Endocrine Abstracts (2019) 65 P323 | DOI: 10.1530/endoabs.65.P323

Testosterone replacement exacerbating hyperprolactinaemia in a male patient with macroprolactinoma: A rare complication

Shamaila Zaman, Zaineb Mohsin, Mohsin Siddiqui, Neelam Khalid & Jeannie F Todd


Imperial Centre for Endocrinology, Hammersmith Hospital, London, UK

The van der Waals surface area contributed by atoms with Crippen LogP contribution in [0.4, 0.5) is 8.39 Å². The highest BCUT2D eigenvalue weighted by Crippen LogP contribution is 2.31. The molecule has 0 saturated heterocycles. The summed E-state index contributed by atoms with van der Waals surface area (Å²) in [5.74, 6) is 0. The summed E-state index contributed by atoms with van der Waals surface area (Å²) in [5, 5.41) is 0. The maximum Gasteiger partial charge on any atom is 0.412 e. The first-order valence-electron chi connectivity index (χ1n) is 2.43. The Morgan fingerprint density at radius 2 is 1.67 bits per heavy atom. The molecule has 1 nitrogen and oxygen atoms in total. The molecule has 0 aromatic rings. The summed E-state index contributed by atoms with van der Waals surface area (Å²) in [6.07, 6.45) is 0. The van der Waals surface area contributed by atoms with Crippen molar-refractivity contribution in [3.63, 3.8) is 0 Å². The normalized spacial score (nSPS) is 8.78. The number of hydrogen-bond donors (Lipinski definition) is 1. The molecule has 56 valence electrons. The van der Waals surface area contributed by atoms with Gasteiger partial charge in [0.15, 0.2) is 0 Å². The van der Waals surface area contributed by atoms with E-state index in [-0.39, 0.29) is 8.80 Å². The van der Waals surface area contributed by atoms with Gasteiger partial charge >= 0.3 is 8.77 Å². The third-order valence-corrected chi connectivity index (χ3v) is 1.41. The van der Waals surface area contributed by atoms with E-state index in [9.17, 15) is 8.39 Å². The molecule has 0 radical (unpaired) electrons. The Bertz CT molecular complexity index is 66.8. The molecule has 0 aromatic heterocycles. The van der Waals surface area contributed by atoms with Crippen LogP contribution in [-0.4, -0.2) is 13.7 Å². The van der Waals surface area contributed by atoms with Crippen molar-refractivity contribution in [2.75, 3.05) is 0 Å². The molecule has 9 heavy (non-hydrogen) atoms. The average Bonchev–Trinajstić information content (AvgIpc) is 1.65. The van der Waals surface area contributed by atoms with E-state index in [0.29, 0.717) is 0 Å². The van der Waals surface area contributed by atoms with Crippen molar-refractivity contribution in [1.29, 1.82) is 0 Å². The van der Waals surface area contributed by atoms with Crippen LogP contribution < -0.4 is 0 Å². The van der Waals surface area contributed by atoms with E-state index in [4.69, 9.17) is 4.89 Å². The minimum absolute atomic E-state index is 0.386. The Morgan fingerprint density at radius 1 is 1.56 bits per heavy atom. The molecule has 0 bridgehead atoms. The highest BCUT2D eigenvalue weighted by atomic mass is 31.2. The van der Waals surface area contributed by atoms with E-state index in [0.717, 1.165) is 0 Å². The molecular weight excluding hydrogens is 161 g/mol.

Hypogonadism persisting in males with macroprolactinoma requires exogenous testosterone replacement therapy but this may cause secondary elevations of prolactin. We present a case of a 44 year old gentleman who was diagnosed with macroprolactinoma after being investigated for ‘abnormal thyroid function tests’ with a low T4 and a normal TSH. He reported a few years’ history of increasing weight gain, lethargy, generalised aches and pains, occasional headaches and low libido. TFTs suggestive of central hypothyroidism led to a diagnosis of macroprolactinoma (prolactin 131 000 IU/ml) with secondary hypothyroidism and hypogonadism. MRI pituitary confirmed a large macroadenoma with suprasellar extension causing displacement of the optic chiasm. He was started on cabergoline 250 mcg weekly up titrated to 500 mcg three times a week gradually with reduction in prolactin levels from 131 000 IU/ml o 12 566 IU/ml . A repeat MRI at 3 months showed reduction in the size of the pituitary lesion. He was then started on testosterone replacement (testogel). However, it was noted that his prolactin levels, which were previously responding well to cabergoline, became less responsive despite increasing the dose. He was taken off testosterone due to risk of testosterone converting to oestradiol and exacerbating hyperprolactinaemia. Cabergoline was further increased to 500 mcg five times a week and prolactin levels began to decrease. On reintroducing testosterone gel at that point led to the increase in prolactin levels again. Therefore it was stopped and was later changed to restandol (oral testosterone undecanoate) and cabergoline was further increased 500 mcg once daily. His most recent prolactin levels were 3892 IU/ml and were falling gradually. This case highlights the rare side effect of testosterone replacement leading to the worsening of hyperprolactinaemia in a male patient. Therefore, close monitoring is needed. The use of non-aromatizable androgens may be indicated in such patients.

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